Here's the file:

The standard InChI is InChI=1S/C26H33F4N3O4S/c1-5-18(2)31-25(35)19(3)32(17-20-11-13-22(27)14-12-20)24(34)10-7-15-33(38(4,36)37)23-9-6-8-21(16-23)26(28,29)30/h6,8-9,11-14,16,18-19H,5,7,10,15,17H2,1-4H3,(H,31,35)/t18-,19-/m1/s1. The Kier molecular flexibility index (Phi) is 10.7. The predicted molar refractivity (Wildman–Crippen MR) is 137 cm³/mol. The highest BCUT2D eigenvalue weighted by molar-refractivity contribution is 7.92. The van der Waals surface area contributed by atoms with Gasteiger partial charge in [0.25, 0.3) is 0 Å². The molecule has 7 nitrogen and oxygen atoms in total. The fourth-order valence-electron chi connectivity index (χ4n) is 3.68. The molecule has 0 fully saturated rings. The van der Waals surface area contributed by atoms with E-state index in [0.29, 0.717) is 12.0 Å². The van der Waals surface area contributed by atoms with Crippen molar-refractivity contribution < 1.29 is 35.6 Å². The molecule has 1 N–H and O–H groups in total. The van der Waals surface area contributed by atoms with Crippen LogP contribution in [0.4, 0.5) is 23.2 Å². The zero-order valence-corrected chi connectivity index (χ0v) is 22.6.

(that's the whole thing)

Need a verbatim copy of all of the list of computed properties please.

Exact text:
The standard InChI is InChI=1S/C26H33F4N3O4S/c1-5-18(2)31-25(35)19(3)32(17-20-11-13-22(27)14-12-20)24(34)10-7-15-33(38(4,36)37)23-9-6-8-21(16-23)26(28,29)30/h6,8-9,11-14,16,18-19H,5,7,10,15,17H2,1-4H3,(H,31,35)/t18-,19-/m1/s1. The Kier molecular flexibility index (Phi) is 10.7. The predicted molar refractivity (Wildman–Crippen MR) is 137 cm³/mol. The highest BCUT2D eigenvalue weighted by molar-refractivity contribution is 7.92. The van der Waals surface area contributed by atoms with Gasteiger partial charge in [0.25, 0.3) is 0 Å². The molecule has 7 nitrogen and oxygen atoms in total. The fourth-order valence-electron chi connectivity index (χ4n) is 3.68. The molecule has 0 fully saturated rings. The van der Waals surface area contributed by atoms with E-state index in [0.29, 0.717) is 12.0 Å². The van der Waals surface area contributed by atoms with Crippen molar-refractivity contribution < 1.29 is 35.6 Å². The molecule has 1 N–H and O–H groups in total. The van der Waals surface area contributed by atoms with Crippen LogP contribution in [0.4, 0.5) is 23.2 Å². The zero-order valence-corrected chi connectivity index (χ0v) is 22.6.